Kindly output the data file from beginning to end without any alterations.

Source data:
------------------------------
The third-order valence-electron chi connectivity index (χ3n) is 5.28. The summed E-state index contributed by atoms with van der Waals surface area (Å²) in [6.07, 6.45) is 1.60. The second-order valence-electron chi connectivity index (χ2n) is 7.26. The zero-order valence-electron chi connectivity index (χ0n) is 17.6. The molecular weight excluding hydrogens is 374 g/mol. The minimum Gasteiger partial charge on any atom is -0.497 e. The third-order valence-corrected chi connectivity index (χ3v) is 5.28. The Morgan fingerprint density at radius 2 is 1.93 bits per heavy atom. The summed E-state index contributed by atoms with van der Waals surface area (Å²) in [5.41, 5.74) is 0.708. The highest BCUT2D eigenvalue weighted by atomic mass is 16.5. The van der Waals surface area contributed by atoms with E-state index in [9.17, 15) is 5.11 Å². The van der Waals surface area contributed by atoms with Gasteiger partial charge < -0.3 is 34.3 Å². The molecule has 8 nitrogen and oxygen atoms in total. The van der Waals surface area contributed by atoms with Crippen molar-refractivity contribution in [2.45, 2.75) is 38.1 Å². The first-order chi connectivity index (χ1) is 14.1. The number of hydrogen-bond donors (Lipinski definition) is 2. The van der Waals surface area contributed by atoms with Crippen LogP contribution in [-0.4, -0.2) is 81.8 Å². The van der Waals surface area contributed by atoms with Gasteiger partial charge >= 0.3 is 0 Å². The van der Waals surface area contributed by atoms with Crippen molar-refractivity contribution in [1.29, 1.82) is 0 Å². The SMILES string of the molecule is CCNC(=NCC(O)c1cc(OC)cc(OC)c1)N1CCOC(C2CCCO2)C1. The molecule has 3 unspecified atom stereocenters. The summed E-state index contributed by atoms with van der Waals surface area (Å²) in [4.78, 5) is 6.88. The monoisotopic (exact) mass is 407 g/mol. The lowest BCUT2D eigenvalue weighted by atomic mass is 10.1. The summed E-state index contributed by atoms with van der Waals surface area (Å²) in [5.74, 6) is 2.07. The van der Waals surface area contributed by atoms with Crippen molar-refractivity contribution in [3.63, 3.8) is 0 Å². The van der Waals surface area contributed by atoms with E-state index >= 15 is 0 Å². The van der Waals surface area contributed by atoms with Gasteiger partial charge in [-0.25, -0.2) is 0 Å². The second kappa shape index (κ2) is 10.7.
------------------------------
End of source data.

The third-order valence-electron chi connectivity index (χ3n) is 5.28. The summed E-state index contributed by atoms with van der Waals surface area (Å²) in [6.07, 6.45) is 1.60. The second-order valence-electron chi connectivity index (χ2n) is 7.26. The zero-order valence-electron chi connectivity index (χ0n) is 17.6. The molecular weight excluding hydrogens is 374 g/mol. The minimum Gasteiger partial charge on any atom is -0.497 e. The third-order valence-corrected chi connectivity index (χ3v) is 5.28. The Morgan fingerprint density at radius 2 is 1.93 bits per heavy atom. The summed E-state index contributed by atoms with van der Waals surface area (Å²) in [5.41, 5.74) is 0.708. The highest BCUT2D eigenvalue weighted by atomic mass is 16.5. The van der Waals surface area contributed by atoms with E-state index in [9.17, 15) is 5.11 Å². The van der Waals surface area contributed by atoms with Gasteiger partial charge < -0.3 is 34.3 Å². The molecule has 8 nitrogen and oxygen atoms in total. The van der Waals surface area contributed by atoms with Crippen molar-refractivity contribution in [2.45, 2.75) is 38.1 Å². The first-order chi connectivity index (χ1) is 14.1. The number of hydrogen-bond donors (Lipinski definition) is 2. The van der Waals surface area contributed by atoms with Crippen LogP contribution in [-0.4, -0.2) is 81.8 Å². The van der Waals surface area contributed by atoms with Gasteiger partial charge >= 0.3 is 0 Å². The van der Waals surface area contributed by atoms with Crippen molar-refractivity contribution in [1.29, 1.82) is 0 Å². The SMILES string of the molecule is CCNC(=NCC(O)c1cc(OC)cc(OC)c1)N1CCOC(C2CCCO2)C1. The molecule has 3 unspecified atom stereocenters. The summed E-state index contributed by atoms with van der Waals surface area (Å²) in [4.78, 5) is 6.88. The monoisotopic (exact) mass is 407 g/mol. The lowest BCUT2D eigenvalue weighted by atomic mass is 10.1. The summed E-state index contributed by atoms with van der Waals surface area (Å²) in [5.74, 6) is 2.07. The van der Waals surface area contributed by atoms with Crippen molar-refractivity contribution in [3.63, 3.8) is 0 Å². The van der Waals surface area contributed by atoms with E-state index >= 15 is 0 Å². The van der Waals surface area contributed by atoms with Gasteiger partial charge in [-0.25, -0.2) is 0 Å². The second kappa shape index (κ2) is 10.7.